There are federal grants available to offset operating costs to a state AFTER it's implemented. So with over a million already secured in private funding, and if in fact Purdue adds a million, the start up is paid and federal picks up a lot of the future expense. But until they get on the same page as the rest of the USA, we're having to deal with the nightmare they've created from pure greed. It's not appreciated much, sorry, we're tired here.
Annie

Covington, KY

#12 Mar 9, 2011
Gaddock wrote:
<quoted text>
Joseph Stalin would be able to handle it for you no prob.
Such the activist. And somewhat cute - and again, quite simplistic - reply. Yes, every other state in the USA is communist except Florida.
Chuck

Anacortes, WA

#13 Mar 9, 2011
Annie wrote:
They're doing it to try to fight the tremendous cost of the crime and deaths narcotics have produced, especially in our area. Maybe to take care of the innocent victims affected by addiction?
And why do people die? Not because of the drug... they die from PROHIBITION.

Back when alcohol was illegal thousands died and gangsters took over the market. Consumption quickly rose to pre-prohibition levels and alcohol abuse was rampant.

Ask yourself... are people getting robbed when they walk out of Costco with a 24-pack of Budweiser? No.

If Oxy was OTC would they be getting robbed outside Walgreens? No.

“I'm trying”

Since: Feb 11

Temple City

#14 Mar 9, 2011
Painboi wrote:
Screw Purdue Pharma after the way they did the Millions of people legally prescribed Oxycontin over Ten years, Then the reformulate the medication and cause massive health problems.The new OP is not releasing the same as the previous OC did, and people on low dosage Oxycontin will not notice or people just starting, But the people like myself taking high dosage daily got screwed By Purdue after they made there Billions over and over, Then decide
they were going to take the lead and take a
top medication that was powerful enough to
control pain into a weak sicking drug with
untested ingredients. Thanks Purdue for all you continue to give us, "The people" that made your Billions and were pushed aside like__ trash__ When you introduced this OP Garbage.
Thanks for your input. I'm taking all these to my PM Doc to show him, I'm not the only one. Call Purdue. I called them today to tell them the new formula is bad for PM patients. They took my info and seemed interested. Ask to speak to Mark the Pharmacist. Tell him what they are doing to you.
Annie

Covington, KY

#15 Mar 9, 2011
The inevitable addiction would still be there if OTC, as would the quickly rising tolerance level and the risk of overdose. There would still be crimes committed due to the cost of addict desperation.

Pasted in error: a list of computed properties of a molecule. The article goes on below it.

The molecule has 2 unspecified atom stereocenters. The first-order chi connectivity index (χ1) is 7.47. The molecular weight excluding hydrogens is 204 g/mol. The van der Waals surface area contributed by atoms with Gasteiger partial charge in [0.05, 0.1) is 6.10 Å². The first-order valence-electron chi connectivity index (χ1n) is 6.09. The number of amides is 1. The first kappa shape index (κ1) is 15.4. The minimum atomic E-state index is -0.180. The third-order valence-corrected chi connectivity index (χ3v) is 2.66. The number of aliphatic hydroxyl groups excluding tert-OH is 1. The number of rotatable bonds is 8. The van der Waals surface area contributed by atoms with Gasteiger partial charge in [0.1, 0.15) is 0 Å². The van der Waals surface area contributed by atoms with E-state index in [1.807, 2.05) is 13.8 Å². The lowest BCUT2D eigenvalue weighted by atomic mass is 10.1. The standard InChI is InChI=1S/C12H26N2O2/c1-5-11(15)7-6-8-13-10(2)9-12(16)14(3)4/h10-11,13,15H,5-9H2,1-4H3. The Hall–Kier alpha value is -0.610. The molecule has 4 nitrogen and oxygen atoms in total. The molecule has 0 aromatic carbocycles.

There are a lot of people who can drink Budweiser and not become alcoholics. Opiates have an almost certain outcome of addiction from even occasional use. Thus the thousands of posts on this forum about how it's ruined peoples' lives and their struggle to detox, the begging for drugs, the people willing to be scammed.

The people die because they are addicted, their tolerance level skyrockets, and at some point they are ingesting a lethal dosage.

Legal, illegal, free or costly, opiates are highly addictive and quickly destructive. Legalization isn't going to stop that. At any rate, it's not going to be legalized, nor is heroin or cocaine, so the best we can do is put a system in place to limit it. Florida is fueling the entire nation's problems at this point, for no other reason than money.
Annie

Covington, KY

#16 Mar 9, 2011
I really hate to leave such a fact filled, logical conversation but I have to be up at 430a and be fully alert to deal with patients, many of whom are suffering the consequences of their addiction to narcotics.

Communism, prohibition, all the ideals you can pout and stomp your feet about don't justify the destruction that we deal with daily. But it sounds good on a topix forum.
Chuck

Anacortes, WA

#17 Mar 9, 2011
Addiction and overdose are straw man arguments.

Prohibition is about control. Corporations want obedient citizens to run their factories. If we were out ENJOYING LIFE with the occasional dose of MDMA, LSD, marijuana, or heroin they would lose control.

This country was founded on personal responsibility and that has gone out the window. Great minds like Carl Sagan and Francis Crick opened their minds with those substances...

Should we cut off psychedelic experiences for future generations? Nah... a few retards will get addicted so lets keep them from EVERYONE.

Drugs are everywhere anyway... nobody is going to change that. My complaint is they are just too damn expensive.